15 most sensual pre-Raphaelite paintingsBy Pictolic https://pictolic.com/en/article/15-most-sensual-pre-raphaelite-paintings
The paintings of the pre-Raphaelites, glorifying the fragile and seemingly unearthly female beauty, inspire and fascinate millions of art lovers today. The most impressive of them were collected in this collection.
Despite the fact that the very name "pre-Raphaelites" refers to the XV century, when the predecessors of Raphael and Michelangelo created, and the Early Renaissance only prepared the ground for these great masters, in fact it unites a number of artists of the second half of the XIX century. However, there is still a connection with those who were "before Raphael".
The pre-Raphaelites are inspired by the Florentines Fra Angelico, Giovanni Bellini, Botticelli and other creators of the Quattrocento – the most sensual and inspired time of the XV century. At that time, with their masterpieces, they showed that art was ready to step over the strict medieval Gothic patterns.
Angelico decorated religious subjects with a range of pure colors and golden radiance, and Giovanni Bellini blurred the lines between the sacred and the secular, even more noticeably used the techniques of ancient art and enlivened them with brightness, imagery.
The pre-Raphaelites, as well as their idols, opposed academism, conventions, canons and patterns. Supporters of such a protest - Dante Gabriel Rossetti, John Everett Millais, William Holman Hunt and others - united in the "Pre-Raphaelite Brotherhood" in 1848.
The simplicity, clarity and sincerity of the canvases preceding the work of the masters of the peak of the Renaissance were for the pre-Raphaelites a way to lead English painting away from disastrous traditions. They paint pictures from nature, work in the open air, do not focus on the rules.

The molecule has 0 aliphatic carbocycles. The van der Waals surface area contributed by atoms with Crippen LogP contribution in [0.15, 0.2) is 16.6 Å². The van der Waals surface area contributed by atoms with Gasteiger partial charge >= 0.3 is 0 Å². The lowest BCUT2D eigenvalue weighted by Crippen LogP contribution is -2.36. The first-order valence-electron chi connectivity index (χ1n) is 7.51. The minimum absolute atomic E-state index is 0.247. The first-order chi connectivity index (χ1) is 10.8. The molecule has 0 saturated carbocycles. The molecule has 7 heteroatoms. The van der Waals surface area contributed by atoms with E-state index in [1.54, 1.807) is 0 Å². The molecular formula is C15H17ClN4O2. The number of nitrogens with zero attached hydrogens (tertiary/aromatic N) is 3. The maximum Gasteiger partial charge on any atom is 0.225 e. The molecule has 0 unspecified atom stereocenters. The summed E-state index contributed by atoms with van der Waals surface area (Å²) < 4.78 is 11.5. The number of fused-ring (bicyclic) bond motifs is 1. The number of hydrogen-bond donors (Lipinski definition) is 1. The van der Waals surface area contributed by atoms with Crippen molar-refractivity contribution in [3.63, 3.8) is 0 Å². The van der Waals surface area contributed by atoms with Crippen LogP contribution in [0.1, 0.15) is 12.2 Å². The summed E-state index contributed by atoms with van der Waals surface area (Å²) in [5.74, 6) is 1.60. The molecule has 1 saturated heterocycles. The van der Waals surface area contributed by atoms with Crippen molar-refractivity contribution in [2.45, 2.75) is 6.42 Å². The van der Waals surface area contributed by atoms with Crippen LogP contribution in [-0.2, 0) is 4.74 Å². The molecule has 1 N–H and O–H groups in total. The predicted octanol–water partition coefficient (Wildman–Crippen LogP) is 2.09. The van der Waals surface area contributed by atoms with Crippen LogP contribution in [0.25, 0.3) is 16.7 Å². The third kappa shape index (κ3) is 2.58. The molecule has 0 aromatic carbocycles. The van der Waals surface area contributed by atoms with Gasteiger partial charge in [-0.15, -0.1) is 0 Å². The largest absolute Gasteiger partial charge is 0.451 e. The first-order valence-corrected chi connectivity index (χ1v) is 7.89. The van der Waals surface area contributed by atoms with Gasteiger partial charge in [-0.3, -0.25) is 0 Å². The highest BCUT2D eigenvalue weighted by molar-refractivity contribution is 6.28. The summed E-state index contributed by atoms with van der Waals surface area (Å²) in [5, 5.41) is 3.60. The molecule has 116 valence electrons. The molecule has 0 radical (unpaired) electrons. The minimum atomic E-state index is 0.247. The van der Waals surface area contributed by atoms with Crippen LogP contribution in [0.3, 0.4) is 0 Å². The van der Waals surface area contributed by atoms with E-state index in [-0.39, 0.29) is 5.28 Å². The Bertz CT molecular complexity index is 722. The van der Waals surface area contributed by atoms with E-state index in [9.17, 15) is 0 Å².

Another merit of the pre-Raphaelites is a new look at female beauty. He was embodied in the British Elizabeth Siddal - sensual, red-haired, pale, thin. From it Millet painted his famous "Ophelia" - a drowned woman who preserved a beautiful, unearthly appearance after death.
Siddal posed for the artist in a bathtub, the water in which Millet heated with lamps so that the model would not freeze, because they worked on the painting in winter.
Once these lamps went out, the water turned cold, and Elizabeth caught a cold in her lungs. Health was undermined and worsened, to which depression was also mixed. Eventually, the pre-Raphaelite muse died of an opium overdose.
Despite the success of the works of the pre-Raphaelites, the recognition of the society, the appearance at exhibitions, already in 1853 the "Brotherhood" would disintegrate. But the masterpieces survived their creators and continue to delight the public today.